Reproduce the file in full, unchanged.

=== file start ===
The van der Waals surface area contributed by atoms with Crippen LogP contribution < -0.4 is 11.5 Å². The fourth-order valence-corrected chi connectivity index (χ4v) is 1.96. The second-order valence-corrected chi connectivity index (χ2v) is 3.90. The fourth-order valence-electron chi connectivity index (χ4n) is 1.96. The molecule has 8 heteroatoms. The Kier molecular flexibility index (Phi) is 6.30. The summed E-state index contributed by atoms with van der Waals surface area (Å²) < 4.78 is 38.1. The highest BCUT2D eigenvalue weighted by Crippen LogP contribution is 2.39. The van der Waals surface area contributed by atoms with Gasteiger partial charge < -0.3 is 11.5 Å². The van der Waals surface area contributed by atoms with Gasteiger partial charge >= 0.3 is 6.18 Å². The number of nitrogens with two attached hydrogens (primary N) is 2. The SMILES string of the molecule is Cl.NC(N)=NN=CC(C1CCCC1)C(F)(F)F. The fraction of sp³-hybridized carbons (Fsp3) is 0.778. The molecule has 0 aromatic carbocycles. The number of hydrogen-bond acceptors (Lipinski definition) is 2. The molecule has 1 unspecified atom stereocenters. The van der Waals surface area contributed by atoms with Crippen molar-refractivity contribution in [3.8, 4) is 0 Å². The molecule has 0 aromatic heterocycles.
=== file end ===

The van der Waals surface area contributed by atoms with Crippen LogP contribution < -0.4 is 11.5 Å². The fourth-order valence-corrected chi connectivity index (χ4v) is 1.96. The second-order valence-corrected chi connectivity index (χ2v) is 3.90. The fourth-order valence-electron chi connectivity index (χ4n) is 1.96. The molecule has 8 heteroatoms. The Kier molecular flexibility index (Phi) is 6.30. The summed E-state index contributed by atoms with van der Waals surface area (Å²) < 4.78 is 38.1. The highest BCUT2D eigenvalue weighted by Crippen LogP contribution is 2.39. The van der Waals surface area contributed by atoms with Gasteiger partial charge < -0.3 is 11.5 Å². The van der Waals surface area contributed by atoms with Gasteiger partial charge >= 0.3 is 6.18 Å². The number of nitrogens with two attached hydrogens (primary N) is 2. The SMILES string of the molecule is Cl.NC(N)=NN=CC(C1CCCC1)C(F)(F)F. The fraction of sp³-hybridized carbons (Fsp3) is 0.778. The molecule has 0 aromatic carbocycles. The number of hydrogen-bond acceptors (Lipinski definition) is 2. The molecule has 1 unspecified atom stereocenters. The van der Waals surface area contributed by atoms with Crippen molar-refractivity contribution in [3.8, 4) is 0 Å². The molecule has 0 aromatic heterocycles.